Nipple-sparing mastectomy keeps the nipple and areola intact along with the breast skin. There are many different incisions used to do this surgery. One incision is made under the fold of the breast. Other incisions begin near the areola and extend towards the outer portion of the breast. Vertical incisions from the breast fold to the nipple are also sometimes used.
In all cases, all visible breast tissue is removed. In the past this was called a subcutaneous mastectomy. No matter what incision is used, tissue beneath the nipple and areola are checked for cancer. If cancer is detected, the nipple is removed, converting the procedure to a skin-sparing mastectomy.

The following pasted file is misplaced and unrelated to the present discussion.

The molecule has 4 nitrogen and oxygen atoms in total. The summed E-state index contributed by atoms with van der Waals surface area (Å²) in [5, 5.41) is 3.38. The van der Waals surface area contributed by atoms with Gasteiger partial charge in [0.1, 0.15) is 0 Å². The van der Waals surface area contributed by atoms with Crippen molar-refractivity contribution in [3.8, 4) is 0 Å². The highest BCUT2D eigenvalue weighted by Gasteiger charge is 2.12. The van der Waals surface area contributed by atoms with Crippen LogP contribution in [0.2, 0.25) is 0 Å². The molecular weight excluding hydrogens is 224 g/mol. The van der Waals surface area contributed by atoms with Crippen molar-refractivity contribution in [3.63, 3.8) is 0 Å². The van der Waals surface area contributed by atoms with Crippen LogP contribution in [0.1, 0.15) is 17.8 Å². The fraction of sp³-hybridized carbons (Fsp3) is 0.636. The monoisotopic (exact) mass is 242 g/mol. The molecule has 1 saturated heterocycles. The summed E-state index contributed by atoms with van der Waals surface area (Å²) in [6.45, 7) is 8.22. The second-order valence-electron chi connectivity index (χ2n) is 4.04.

With either surgery, breasts are then reconstructed with an implant or tissue taken from another area of the body.
Candidates for nipple-sparing mastectomy include:
- women whose tumor does not involve the nipple or tissue under the areola
- women whose tumors are surrounded by a clear margin of cancer-free tissue
- women who have not been diagnosed with inflammatory breast cancer or advanced breast cancer with skin involvement